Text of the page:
Frank became a touchstone figure in the national political debate in ways that were usually reserved for party leaders such as Rep. Nancy Pelosi (D-Calif.) and the late Sen. Edward M. Kennedy (D-Mass.).
On the left Frank was a hero both for his effort to rein in the nation’s largest banks and for his role in promoting gay rights, having been the first member of Congress to declare his sexual orientation while in office. On the right, Frank became a stand-in, alongside Pelosi and Kennedy, for attack lines designed to gin up conservative activists.
Newt Gingrich’s recent rise in the GOP presidential campaign began, to some degree, six weeks ago when he suggested in a debate that Frank should be “thrown in jail” for his role in pushing the Clinton and Bush administrations to promote homeownership and then in his regulation of the industry.
Never one to hold his fire, Frank returned the retort over the past few weeks, repeatedly criticizing the former House speaker for his role working for Freddie Mac as a seven-figure consultant. “You talk about the ‘L’ word with Newt. Let’s be clear the two words apply to Newt: lobbyist and liar,” Frank said in a recent MSNBC interview, rehashing his role as a chief antagonist of Gingrich’s during his 1990s speakership.
Frank’s stature inside the Capitol dome reached its pinnacle in 2007, when he became chairman of the Financial Services Committee. For the next four years Frank oversaw Wall Street, the housing industry and the multitude of financial firms that packaged questionable mortgages into complicated trading mechanisms.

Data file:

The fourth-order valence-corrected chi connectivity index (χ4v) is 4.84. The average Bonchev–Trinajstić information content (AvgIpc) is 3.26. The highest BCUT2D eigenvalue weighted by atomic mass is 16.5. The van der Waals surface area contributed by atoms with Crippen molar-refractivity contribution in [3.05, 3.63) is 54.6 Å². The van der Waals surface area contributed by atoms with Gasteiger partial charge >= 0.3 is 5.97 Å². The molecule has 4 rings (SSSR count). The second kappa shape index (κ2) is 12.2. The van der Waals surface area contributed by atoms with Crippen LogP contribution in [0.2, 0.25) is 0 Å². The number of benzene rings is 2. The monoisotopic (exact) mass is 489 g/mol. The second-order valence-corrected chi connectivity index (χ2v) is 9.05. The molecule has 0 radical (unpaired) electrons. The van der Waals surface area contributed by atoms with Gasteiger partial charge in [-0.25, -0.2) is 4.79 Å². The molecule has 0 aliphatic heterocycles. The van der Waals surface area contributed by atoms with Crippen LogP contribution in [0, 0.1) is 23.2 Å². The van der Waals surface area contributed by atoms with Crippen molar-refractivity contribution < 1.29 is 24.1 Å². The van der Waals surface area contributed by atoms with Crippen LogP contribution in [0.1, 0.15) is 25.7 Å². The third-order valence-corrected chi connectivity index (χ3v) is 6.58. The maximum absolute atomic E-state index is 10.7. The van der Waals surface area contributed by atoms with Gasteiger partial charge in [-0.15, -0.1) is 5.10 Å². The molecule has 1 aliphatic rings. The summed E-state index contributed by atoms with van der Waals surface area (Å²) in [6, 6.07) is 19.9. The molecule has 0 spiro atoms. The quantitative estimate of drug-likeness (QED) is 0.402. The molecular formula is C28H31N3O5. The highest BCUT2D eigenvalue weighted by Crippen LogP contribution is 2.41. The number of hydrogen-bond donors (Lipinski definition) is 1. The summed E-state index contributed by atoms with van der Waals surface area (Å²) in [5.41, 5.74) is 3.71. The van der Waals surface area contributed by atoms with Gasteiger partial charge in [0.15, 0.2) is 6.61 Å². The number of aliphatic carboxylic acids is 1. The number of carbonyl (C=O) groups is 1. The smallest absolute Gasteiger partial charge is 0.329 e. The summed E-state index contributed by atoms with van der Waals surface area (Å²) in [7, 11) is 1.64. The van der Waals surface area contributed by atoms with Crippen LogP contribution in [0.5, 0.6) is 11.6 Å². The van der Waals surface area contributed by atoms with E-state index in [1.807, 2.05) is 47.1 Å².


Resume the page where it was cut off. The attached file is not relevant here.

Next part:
This placed Frank at the epicenter of the most critical debates of the past five years, beginning with housing legislation in 2007 and 2008 that tried to forestall the industry’s collapse. In the fall of 2008, Frank was the lead House Democratic negotiator for what became the $700 billion bailout of Wall Street, alongside then-Sen. Christopher J. Dodd (D-Conn.).
An openly gay, Jewish liberal representing a district south of Boston, Frank developed a deep trust with then-Treasury Secretary Henry M. Paulson — a Christian Eagle Scout raised in Illinois who went on to run Goldman Sachs.
“Two elements made it possible for Hank Paulson and me to work together despite partisan anger about our cooperation,” Frank wrote in the foreword to the paperback edition of Paulson’s book, “On the Brink.” “First, we trusted each other, admired each other’s integrity and commitment to the public good, and shared a similar and natural understanding of the crisis that faced us, and we were helped by the fact that we were both in power.”